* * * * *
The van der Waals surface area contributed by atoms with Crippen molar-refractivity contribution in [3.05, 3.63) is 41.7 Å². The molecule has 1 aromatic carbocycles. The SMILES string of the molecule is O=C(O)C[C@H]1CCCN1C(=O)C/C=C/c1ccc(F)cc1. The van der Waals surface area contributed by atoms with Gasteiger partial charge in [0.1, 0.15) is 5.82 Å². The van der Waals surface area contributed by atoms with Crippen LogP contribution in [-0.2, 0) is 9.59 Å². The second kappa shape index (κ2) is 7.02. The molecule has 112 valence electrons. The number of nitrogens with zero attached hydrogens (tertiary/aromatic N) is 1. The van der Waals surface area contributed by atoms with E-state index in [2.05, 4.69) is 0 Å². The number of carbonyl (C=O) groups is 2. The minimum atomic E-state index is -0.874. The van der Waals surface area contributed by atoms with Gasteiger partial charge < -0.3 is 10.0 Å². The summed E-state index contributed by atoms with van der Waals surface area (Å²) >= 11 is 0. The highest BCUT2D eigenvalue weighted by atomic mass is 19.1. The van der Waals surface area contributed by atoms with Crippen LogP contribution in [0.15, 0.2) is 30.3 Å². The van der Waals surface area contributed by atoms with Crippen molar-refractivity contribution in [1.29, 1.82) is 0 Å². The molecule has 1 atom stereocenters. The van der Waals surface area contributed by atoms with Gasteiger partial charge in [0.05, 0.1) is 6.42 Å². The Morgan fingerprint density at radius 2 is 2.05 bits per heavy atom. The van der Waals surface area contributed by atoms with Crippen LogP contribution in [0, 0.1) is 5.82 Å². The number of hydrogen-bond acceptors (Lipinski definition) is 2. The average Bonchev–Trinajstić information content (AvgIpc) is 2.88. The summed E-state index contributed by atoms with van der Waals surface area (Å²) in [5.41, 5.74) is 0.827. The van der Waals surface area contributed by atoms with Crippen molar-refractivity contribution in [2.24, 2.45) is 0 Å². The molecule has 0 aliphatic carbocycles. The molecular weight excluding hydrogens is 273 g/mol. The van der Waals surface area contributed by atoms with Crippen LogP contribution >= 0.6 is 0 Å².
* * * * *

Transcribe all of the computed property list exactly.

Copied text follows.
The van der Waals surface area contributed by atoms with Crippen molar-refractivity contribution in [3.05, 3.63) is 41.7 Å². The molecule has 1 aromatic carbocycles. The SMILES string of the molecule is O=C(O)C[C@H]1CCCN1C(=O)C/C=C/c1ccc(F)cc1. The van der Waals surface area contributed by atoms with Gasteiger partial charge in [0.1, 0.15) is 5.82 Å². The van der Waals surface area contributed by atoms with Crippen LogP contribution in [-0.2, 0) is 9.59 Å². The second kappa shape index (κ2) is 7.02. The molecule has 112 valence electrons. The number of nitrogens with zero attached hydrogens (tertiary/aromatic N) is 1. The van der Waals surface area contributed by atoms with E-state index in [2.05, 4.69) is 0 Å². The number of carbonyl (C=O) groups is 2. The minimum atomic E-state index is -0.874. The van der Waals surface area contributed by atoms with Gasteiger partial charge < -0.3 is 10.0 Å². The summed E-state index contributed by atoms with van der Waals surface area (Å²) >= 11 is 0. The highest BCUT2D eigenvalue weighted by atomic mass is 19.1. The van der Waals surface area contributed by atoms with Crippen LogP contribution in [0.15, 0.2) is 30.3 Å². The van der Waals surface area contributed by atoms with Crippen molar-refractivity contribution in [1.29, 1.82) is 0 Å². The molecule has 1 atom stereocenters. The van der Waals surface area contributed by atoms with Gasteiger partial charge in [0.05, 0.1) is 6.42 Å². The Morgan fingerprint density at radius 2 is 2.05 bits per heavy atom. The van der Waals surface area contributed by atoms with Crippen LogP contribution in [0, 0.1) is 5.82 Å². The number of hydrogen-bond acceptors (Lipinski definition) is 2. The average Bonchev–Trinajstić information content (AvgIpc) is 2.88. The summed E-state index contributed by atoms with van der Waals surface area (Å²) in [5.41, 5.74) is 0.827. The van der Waals surface area contributed by atoms with Crippen molar-refractivity contribution in [2.24, 2.45) is 0 Å². The molecule has 0 aliphatic carbocycles. The molecular weight excluding hydrogens is 273 g/mol. The van der Waals surface area contributed by atoms with Crippen LogP contribution >= 0.6 is 0 Å².